Well, it wasn’t the mayor who sent the assassins.
On this week’s episode of The Book of Boba Fett, we do learn who they are and where they came from—and, as it turns out, Boba’s (Temuera Morrison) going to have quite a challenge to his rule from a rather unexpected source. Plus, in flashbacks, he and the Tuskens go after a group of baddies called the Pyke Syndicate… and if you were itching for more Boba fighting after last week, this episode is the way.
Present-Day: Meet the Twins
Fennec (Ming-Na Wen) brings the lone surviving assassin back to Jabba’s palace, where she and Boba interrogate him. Being a member of the highly-regarded Order of the Night Wind, he’s not inclined to talk even with his life at stake. (“They’re overpriced,” Fennec, an elite assassin herself, scoffs at the Night Wind title. “You’re paying for the name.”) But what does get the guy to talk is being dropped in a rancor pit. He thinks it’s inhabited; Boba and Fennec know it’s empty. Terrified of the beast, the assassin reveals the mayor sent him.
As it turns out, when Boba and Fennec barge their way into the mayor’s chambers, they discover that was a lie. The mayor kills the assassin in short order, saying his group is not allowed to operate outside of Hutt space. He gives Boba a sack of coins, but his real “tribute” is a piece of advice: “Running a family is more complicated than bounty hunting.” But if he didn’t send the assassins, who did?
Boba finds that out within minutes of leaving the mayor’s place. He goes to see Garsa Fwip (Jennifer Beals), who, as it turns out, was not behind the attack as many had theorized. Instead, she reveals to Boba what’s actually happened: the Twins, a brother-sister duo of Hutts and cousins of Jabba’s, are back—and they want Boba’s territory. A drumbeat in the streets alerts of their arrival, and Boba emerges from Fwip’s establishment to see them being carried on a litter. The sister Hutt wants him dead, but the brother keeps him alive because “bloodshed is bad for business,” and says they settle the matter later. This scene also gives us fearsome Wookie bounty hunter Black Krrsantan, who is working for the Hutts and seems destined to have a showdown with Boba at some point.
So, Boba’s going to war. Not great, in his first days as crime lord—but as the flashbacks show, he’s likely to have some fierce allies on his side.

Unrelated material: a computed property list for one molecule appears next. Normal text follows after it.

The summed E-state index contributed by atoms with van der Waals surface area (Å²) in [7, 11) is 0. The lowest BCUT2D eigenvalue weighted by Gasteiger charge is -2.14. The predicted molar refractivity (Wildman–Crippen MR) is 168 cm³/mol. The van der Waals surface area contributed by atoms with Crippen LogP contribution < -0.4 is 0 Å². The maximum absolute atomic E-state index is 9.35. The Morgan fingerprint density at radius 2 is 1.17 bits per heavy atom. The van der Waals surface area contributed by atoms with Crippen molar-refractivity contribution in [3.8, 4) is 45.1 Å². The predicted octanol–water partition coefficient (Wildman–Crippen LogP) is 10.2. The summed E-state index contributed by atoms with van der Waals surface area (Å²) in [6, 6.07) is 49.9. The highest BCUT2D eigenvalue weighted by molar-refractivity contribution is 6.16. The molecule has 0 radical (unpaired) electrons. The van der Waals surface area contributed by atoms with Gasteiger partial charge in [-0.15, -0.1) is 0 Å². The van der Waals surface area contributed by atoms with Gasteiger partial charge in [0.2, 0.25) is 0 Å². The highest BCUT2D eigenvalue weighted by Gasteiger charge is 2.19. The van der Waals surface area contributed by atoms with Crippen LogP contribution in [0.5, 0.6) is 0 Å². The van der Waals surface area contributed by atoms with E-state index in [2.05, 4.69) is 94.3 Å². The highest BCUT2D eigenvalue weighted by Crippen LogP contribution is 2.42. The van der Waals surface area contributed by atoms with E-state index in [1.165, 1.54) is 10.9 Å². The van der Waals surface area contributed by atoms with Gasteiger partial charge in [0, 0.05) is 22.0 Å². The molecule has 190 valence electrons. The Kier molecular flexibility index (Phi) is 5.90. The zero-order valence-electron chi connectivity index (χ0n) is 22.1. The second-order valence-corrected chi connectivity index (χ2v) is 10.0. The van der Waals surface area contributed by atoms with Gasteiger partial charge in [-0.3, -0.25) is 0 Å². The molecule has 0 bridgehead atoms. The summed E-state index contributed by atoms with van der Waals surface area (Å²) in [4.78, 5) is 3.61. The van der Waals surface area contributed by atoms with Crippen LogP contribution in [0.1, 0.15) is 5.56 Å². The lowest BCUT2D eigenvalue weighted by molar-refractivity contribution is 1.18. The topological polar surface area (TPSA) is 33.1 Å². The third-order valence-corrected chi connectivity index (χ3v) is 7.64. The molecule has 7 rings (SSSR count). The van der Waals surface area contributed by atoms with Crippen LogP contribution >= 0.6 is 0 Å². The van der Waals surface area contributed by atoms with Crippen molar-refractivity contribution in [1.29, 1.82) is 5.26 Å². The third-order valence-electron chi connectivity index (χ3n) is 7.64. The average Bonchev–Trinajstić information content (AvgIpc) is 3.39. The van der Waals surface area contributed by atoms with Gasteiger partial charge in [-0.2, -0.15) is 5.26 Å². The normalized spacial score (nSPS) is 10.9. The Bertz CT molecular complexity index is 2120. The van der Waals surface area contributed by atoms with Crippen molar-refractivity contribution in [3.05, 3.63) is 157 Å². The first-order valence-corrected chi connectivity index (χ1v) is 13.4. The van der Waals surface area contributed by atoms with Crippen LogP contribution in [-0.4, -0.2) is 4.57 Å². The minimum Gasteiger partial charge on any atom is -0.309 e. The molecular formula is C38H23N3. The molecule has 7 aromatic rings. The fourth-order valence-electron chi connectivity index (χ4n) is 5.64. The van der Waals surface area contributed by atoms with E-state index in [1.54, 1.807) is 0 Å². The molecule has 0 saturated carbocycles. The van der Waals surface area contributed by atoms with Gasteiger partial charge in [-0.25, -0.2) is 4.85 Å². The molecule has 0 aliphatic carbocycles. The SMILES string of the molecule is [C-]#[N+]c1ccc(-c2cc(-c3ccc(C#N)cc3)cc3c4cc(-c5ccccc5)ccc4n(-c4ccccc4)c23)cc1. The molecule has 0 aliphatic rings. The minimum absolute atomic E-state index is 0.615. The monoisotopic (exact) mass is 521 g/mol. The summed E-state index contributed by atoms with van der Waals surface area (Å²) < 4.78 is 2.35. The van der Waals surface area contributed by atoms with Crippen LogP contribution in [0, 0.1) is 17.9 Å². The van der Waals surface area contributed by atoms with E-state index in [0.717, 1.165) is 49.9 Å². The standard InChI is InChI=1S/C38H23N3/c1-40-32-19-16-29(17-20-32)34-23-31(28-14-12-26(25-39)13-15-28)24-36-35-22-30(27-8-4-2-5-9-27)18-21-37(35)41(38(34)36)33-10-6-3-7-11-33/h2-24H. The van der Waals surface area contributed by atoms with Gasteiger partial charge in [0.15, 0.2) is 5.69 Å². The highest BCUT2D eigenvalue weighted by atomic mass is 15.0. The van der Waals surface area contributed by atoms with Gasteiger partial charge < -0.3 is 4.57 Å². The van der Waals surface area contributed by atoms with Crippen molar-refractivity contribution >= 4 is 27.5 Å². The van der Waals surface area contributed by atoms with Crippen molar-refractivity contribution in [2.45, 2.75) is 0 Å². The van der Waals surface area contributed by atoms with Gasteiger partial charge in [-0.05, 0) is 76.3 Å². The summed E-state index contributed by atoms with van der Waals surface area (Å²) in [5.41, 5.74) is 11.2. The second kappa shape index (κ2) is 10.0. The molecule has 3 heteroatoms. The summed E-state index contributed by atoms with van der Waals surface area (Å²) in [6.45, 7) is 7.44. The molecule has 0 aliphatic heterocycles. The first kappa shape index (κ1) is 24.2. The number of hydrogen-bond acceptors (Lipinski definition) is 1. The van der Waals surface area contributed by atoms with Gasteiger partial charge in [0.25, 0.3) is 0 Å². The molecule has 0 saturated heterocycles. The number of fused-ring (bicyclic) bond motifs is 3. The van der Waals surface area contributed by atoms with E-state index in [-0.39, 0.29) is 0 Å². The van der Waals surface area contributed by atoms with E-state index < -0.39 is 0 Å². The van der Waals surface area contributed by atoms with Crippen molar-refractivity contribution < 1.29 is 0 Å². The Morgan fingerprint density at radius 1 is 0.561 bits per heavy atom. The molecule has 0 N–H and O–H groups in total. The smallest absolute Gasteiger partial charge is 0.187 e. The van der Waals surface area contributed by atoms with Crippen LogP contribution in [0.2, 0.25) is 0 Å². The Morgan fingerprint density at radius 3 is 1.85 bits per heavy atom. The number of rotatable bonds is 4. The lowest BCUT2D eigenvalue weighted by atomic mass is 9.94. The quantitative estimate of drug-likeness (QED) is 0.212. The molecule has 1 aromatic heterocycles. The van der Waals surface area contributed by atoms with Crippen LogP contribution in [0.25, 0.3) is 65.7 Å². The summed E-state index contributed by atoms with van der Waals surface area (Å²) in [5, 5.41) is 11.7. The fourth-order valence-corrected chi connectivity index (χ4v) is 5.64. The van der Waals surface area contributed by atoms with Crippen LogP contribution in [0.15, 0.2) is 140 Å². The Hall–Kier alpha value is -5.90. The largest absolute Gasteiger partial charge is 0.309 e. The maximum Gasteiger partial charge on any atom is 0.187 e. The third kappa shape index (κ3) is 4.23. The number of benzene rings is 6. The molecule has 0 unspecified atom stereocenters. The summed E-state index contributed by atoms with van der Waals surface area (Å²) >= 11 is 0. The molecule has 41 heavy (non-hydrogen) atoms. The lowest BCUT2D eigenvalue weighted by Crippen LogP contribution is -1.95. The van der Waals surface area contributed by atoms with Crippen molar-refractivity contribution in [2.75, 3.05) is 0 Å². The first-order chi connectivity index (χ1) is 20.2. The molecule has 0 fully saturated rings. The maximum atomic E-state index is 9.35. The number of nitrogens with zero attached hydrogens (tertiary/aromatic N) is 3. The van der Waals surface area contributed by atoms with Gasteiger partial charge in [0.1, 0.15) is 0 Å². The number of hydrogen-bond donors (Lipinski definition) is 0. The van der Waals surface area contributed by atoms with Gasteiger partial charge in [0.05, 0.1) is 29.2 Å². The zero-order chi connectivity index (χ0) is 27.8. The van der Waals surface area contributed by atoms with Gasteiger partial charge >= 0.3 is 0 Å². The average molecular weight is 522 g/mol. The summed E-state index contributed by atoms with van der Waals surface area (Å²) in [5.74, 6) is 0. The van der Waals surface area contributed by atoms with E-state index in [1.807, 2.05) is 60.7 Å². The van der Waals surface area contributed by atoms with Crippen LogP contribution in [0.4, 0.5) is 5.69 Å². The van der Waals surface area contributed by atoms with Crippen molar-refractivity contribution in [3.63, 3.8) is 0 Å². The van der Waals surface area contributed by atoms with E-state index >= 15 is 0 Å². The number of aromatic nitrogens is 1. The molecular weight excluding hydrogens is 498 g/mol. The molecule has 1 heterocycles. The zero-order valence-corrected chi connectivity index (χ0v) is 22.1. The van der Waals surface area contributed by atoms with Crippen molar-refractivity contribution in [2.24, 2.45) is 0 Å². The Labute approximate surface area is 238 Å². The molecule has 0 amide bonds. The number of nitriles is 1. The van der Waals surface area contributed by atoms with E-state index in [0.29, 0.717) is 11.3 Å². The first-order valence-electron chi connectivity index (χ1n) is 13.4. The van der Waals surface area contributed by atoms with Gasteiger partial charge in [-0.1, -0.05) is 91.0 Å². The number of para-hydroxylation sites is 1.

Flashbacks: Stop the Train!
The action-packed flashback scenes center around Boba helping the Tuskens stop a deadly train run by the Pyke Syndicate. Each time it passes through, it kills some of their group; with Boba around and now fully accepted into the tribe, he vows he’ll put that to an end.
The first step? Getting speeders. And Boba makes that look easy. He makes a quick trip to Tosche Station, where he dispatches the group of thugs seen ransacking a homestead in the first episode. (In a true Star Wars deep cut, we see Luke’s [Mark Hamill] childhood pals Camie and Fixer at the station. Boba saves them.) After taking out the baddies in utter badass fashion—no need for bacta after the battle, either—he snatches their speeders and brings them back to the Tuskens.
What follows is a humorous sequence of Boba teaching the tribe how to ride—one poor Tusken jumps on the speeder, turns the throttle, and jets backward; another tries to jump from one speeder to Boba’s and can’t stick the landing—and, eventually, they learn. From there, they can put their plan into action.
When the train speeds past, Boba and a group of Tuskens are able to climb aboard and start taking out the Pykes. Not everything goes as planned, though, and the train malfunctions, speeding faster and faster, but Boba does manage to bring it to a halt as promised. He allows the remaining Pykes to live, asserting that they travel through Tusken territory and that from then on, each time they do, they must pay tribute.
After, the Tuskens honor Boba by giving him a lizard “to guide [him].” At first, Boba thinks it’s a pet. Then it crawls up his nose. Turns out, that little guy is meant to guide him by giving him some pretty intense hallucinations, which result in Boba wandering the desert, finding a tree that ensnares him, having flashbacks to the Sarlaac pit and Kamino, and watching his father leave on his ship, and breaking off a branch of that tree to break free.
When he returns to the tribe, he’s asked for the branch. He’s given black robes, and the branch is fashioned into a gaffi stick—the very same he used to utterly obliterate all those Stormtroopers in “The Tragedy.” The tribe performs a ceremonial dance to end the episode, and Boba joins them.
The Book of Boba Fett, Wednesdays, Disney+